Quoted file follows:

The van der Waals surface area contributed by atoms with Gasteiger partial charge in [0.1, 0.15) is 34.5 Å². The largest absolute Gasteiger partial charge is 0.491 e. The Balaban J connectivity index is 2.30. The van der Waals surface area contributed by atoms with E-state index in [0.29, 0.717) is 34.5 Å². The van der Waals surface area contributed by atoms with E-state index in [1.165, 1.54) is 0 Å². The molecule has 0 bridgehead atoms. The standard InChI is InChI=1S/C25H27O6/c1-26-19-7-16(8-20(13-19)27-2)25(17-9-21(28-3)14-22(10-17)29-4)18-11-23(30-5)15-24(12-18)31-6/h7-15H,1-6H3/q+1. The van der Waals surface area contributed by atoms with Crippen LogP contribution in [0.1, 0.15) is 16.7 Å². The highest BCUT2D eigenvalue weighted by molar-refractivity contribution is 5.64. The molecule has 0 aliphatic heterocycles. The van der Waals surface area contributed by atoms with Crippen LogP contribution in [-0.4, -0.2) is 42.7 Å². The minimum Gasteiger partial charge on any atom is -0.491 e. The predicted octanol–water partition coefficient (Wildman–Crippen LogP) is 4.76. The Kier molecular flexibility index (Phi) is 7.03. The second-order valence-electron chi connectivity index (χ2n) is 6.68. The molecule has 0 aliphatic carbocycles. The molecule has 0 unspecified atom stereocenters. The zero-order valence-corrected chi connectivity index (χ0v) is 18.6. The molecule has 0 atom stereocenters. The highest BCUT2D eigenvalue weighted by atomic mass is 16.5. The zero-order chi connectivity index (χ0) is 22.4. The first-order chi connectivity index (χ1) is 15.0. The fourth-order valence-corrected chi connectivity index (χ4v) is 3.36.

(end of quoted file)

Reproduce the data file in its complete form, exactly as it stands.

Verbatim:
The van der Waals surface area contributed by atoms with Gasteiger partial charge in [0.1, 0.15) is 34.5 Å². The largest absolute Gasteiger partial charge is 0.491 e. The Balaban J connectivity index is 2.30. The van der Waals surface area contributed by atoms with E-state index in [0.29, 0.717) is 34.5 Å². The van der Waals surface area contributed by atoms with E-state index in [1.165, 1.54) is 0 Å². The molecule has 0 bridgehead atoms. The standard InChI is InChI=1S/C25H27O6/c1-26-19-7-16(8-20(13-19)27-2)25(17-9-21(28-3)14-22(10-17)29-4)18-11-23(30-5)15-24(12-18)31-6/h7-15H,1-6H3/q+1. The van der Waals surface area contributed by atoms with Crippen LogP contribution in [0.1, 0.15) is 16.7 Å². The highest BCUT2D eigenvalue weighted by molar-refractivity contribution is 5.64. The molecule has 0 aliphatic heterocycles. The van der Waals surface area contributed by atoms with Crippen LogP contribution in [-0.4, -0.2) is 42.7 Å². The minimum Gasteiger partial charge on any atom is -0.491 e. The predicted octanol–water partition coefficient (Wildman–Crippen LogP) is 4.76. The Kier molecular flexibility index (Phi) is 7.03. The second-order valence-electron chi connectivity index (χ2n) is 6.68. The molecule has 0 aliphatic carbocycles. The molecule has 0 unspecified atom stereocenters. The zero-order valence-corrected chi connectivity index (χ0v) is 18.6. The molecule has 0 atom stereocenters. The highest BCUT2D eigenvalue weighted by atomic mass is 16.5. The zero-order chi connectivity index (χ0) is 22.4. The first-order chi connectivity index (χ1) is 15.0. The fourth-order valence-corrected chi connectivity index (χ4v) is 3.36.